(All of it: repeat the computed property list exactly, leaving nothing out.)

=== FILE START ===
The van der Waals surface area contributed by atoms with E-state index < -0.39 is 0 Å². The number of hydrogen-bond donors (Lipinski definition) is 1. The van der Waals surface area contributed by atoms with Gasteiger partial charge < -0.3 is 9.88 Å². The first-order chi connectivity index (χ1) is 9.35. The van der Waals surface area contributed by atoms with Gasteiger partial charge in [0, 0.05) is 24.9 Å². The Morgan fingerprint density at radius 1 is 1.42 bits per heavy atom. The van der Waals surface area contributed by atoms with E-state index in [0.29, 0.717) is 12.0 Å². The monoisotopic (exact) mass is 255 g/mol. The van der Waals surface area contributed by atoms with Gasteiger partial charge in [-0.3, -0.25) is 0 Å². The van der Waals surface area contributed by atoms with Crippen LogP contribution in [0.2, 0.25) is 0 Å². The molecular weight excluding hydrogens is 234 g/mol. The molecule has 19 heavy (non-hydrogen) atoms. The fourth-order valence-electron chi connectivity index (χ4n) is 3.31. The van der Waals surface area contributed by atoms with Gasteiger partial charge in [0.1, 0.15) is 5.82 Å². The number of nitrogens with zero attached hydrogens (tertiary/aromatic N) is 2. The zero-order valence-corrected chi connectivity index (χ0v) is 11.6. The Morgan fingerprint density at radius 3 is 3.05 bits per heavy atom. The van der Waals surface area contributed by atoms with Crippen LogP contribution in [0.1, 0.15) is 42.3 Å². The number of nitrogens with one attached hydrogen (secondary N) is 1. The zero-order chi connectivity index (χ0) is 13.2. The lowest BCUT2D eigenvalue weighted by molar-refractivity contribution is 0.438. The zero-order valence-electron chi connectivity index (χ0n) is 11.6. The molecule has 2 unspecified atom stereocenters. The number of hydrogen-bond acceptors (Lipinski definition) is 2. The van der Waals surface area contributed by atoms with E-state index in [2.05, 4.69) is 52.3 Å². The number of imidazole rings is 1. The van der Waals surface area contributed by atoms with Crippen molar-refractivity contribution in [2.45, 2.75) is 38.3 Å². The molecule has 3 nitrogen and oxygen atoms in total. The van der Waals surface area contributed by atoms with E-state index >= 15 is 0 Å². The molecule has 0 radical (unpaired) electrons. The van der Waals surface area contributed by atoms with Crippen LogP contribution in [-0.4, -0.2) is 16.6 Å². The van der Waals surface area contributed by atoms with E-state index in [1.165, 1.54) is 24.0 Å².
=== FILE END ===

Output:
The van der Waals surface area contributed by atoms with E-state index < -0.39 is 0 Å². The number of hydrogen-bond donors (Lipinski definition) is 1. The van der Waals surface area contributed by atoms with Gasteiger partial charge < -0.3 is 9.88 Å². The first-order chi connectivity index (χ1) is 9.35. The van der Waals surface area contributed by atoms with Gasteiger partial charge in [0, 0.05) is 24.9 Å². The Morgan fingerprint density at radius 1 is 1.42 bits per heavy atom. The van der Waals surface area contributed by atoms with E-state index in [0.29, 0.717) is 12.0 Å². The monoisotopic (exact) mass is 255 g/mol. The van der Waals surface area contributed by atoms with Gasteiger partial charge in [-0.3, -0.25) is 0 Å². The van der Waals surface area contributed by atoms with Crippen LogP contribution in [0.2, 0.25) is 0 Å². The molecular weight excluding hydrogens is 234 g/mol. The molecule has 19 heavy (non-hydrogen) atoms. The fourth-order valence-electron chi connectivity index (χ4n) is 3.31. The van der Waals surface area contributed by atoms with Gasteiger partial charge in [0.1, 0.15) is 5.82 Å². The number of nitrogens with zero attached hydrogens (tertiary/aromatic N) is 2. The zero-order valence-corrected chi connectivity index (χ0v) is 11.6. The Morgan fingerprint density at radius 3 is 3.05 bits per heavy atom. The van der Waals surface area contributed by atoms with Crippen LogP contribution in [0.1, 0.15) is 42.3 Å². The number of nitrogens with one attached hydrogen (secondary N) is 1. The zero-order chi connectivity index (χ0) is 13.2. The lowest BCUT2D eigenvalue weighted by molar-refractivity contribution is 0.438. The zero-order valence-electron chi connectivity index (χ0n) is 11.6. The molecule has 2 unspecified atom stereocenters. The number of hydrogen-bond acceptors (Lipinski definition) is 2. The van der Waals surface area contributed by atoms with E-state index in [2.05, 4.69) is 52.3 Å². The number of imidazole rings is 1. The van der Waals surface area contributed by atoms with Crippen molar-refractivity contribution in [2.45, 2.75) is 38.3 Å². The molecule has 3 nitrogen and oxygen atoms in total. The van der Waals surface area contributed by atoms with E-state index >= 15 is 0 Å². The molecule has 0 radical (unpaired) electrons. The van der Waals surface area contributed by atoms with Crippen LogP contribution in [-0.4, -0.2) is 16.6 Å². The van der Waals surface area contributed by atoms with E-state index in [1.165, 1.54) is 24.0 Å².